Wednesday, July 30, 2014

Local teens think outside the box to help others

Annie Leck, 14, a ninth-grader at Harper Junior High School, helps customers at a recent book swap at Pioneer Elementary School. From left are the Fullmer family: Amelia, 5; Linus, 3; mom Fenna; and Madeline, 7. Annie and her brother Austin raised funds through the swap to help support an orphanage in Nyeri, Kenya. Fred Gladdis/Enterprise photo

From page A1 | June 05, 2012 |

It’s been said that it takes money to make money.

However, sometimes all that’s really needed is a little imagination and innovation.

Austin and Annie Leck have relied on both plus the kindness of others in their efforts to raise money to benefit Upendo Children’s Centre in Nyeri, Kenya.

The sibling duo was introduced to the orphans two years ago during a family trip. They originally were slated to visit a school, so the Davis teens organized a ball drive to take basketballs, soccer balls, etc., to the children.

“We got a lot of balls and Frisbees,” said Austin, 17, who is finishing his junior year at Davis High. “We let all the air out of them to fit them into two duffel bags, and we got a couple of pumps.”

While in Kenya, they learned the school was closed but an orphanage was nearby that they could visit.

“We gave out a couple of the balls to kids on the street, and then to the orphans,” said Austin, who was 14 at the time. “To see the kids brighten up, I felt so good. It’s a good feeling to see the direct effect.”

Annie, 14, agreed: “It was super good at putting things into perspective. I didn’t really understand poverty until I saw it first-hand.

“It definitely motivated me to help them in any way that I could,” the Harper Junior High ninth-grader added.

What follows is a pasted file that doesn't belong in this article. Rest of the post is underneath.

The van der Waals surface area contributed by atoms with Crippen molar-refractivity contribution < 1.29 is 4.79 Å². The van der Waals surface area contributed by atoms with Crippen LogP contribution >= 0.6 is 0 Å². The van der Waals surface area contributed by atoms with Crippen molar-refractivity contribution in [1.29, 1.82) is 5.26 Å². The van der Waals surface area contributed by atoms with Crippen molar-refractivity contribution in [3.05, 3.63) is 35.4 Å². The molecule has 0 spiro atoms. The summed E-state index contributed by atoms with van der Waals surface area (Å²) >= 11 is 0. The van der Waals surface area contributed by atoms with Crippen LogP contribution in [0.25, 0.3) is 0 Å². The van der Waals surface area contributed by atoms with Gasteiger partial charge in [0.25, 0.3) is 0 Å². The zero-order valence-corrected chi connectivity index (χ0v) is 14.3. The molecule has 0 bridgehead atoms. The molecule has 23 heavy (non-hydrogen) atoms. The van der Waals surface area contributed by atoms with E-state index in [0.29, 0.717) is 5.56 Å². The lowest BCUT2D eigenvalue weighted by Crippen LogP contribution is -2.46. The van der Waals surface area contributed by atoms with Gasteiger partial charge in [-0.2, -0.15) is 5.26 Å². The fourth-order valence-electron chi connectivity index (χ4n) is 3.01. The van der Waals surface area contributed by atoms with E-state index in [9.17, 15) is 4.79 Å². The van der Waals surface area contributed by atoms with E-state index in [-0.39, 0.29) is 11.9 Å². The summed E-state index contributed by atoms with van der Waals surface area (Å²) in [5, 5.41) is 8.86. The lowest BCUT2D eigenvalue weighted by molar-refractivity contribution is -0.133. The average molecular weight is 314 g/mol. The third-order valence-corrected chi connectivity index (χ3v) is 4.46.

Before the plane even lifted off from Kenya, Austin and Annie were brainstorming ideas of what they could do to continue to help the children of Upendo. Somewhere between the Ivory Coast and San Francisco, they came up with several ideas that coalesced into a book swap.

The book swap turned out to be a win-win situation.

“By giving a couple of hours, you’ve done a huge thing,” said Austin, who plans to study biology/medicine and help out in Third World nations. “Supplying reading material to elementary school students and also raising money for the orphanage.”

The Lecks have raised $720 in two book swaps, while spending very little money out of pocket. Which is why this brother and sister agree it’s an easy fundraiser that other children could use to help their charities or schools.

The basic steps were:

* Get permission from school officials to use multipurpose room;

* Make fliers to pass around to neighbors and classmates asking for book donations;

* Collect books;

* Create posters for school to remind students, and

* On swap day, put books in some sort of order.

“Our teacher helped us get six or eight volunteers, who helped make posters,” said Annie, noting that with their previous fundraiser they had raised a total of $1,510 for Upendo. “The day of the event, you just show up and organize books by age level, so it’s just not random.”

Individuals who bring in a book to swap trade their book for a ticket. When they have found their new book, they hand in the ticket. If you don’t have a book to trade, you can buy one at a discounted price. Additionally, there was a chance to make direct donations to Upendo.

“It’s really easy to start up when you don’t have a lot of money,” Austin said. “If you use your imagination and creativity, you can do something in your community.”

The Lecks also have done a great deal of volunteer work in their local community — helping with STEAC drives in elementary school — and throughout California.

“I think (getting out of your comfort zone) completely helps,” said Austin, who helps his church serve Thanksgiving meals to the homeless in San Francisco’s Tenderloin District. “Usually, a lot of people have the mindset that it’s scary or unhealthy. When you do an event like that, when you’re giving good, you see the other side of people.”

Austin quickly points to other teenagers who are making a difference, like Zach Hunter, who in seventh grade founded LooseChange2LosenChains. The grassroots organization to stop modern-day slavery has grown into an organization that now funds others organizations.

“A single idea put into action,” Austin said. “For us, we just did this as a way to help the orphanage.”

Annie added: “You can change someone’s world, maybe not the world. Any positive impact you do can change the world.”

— Reach Kim Orendor at



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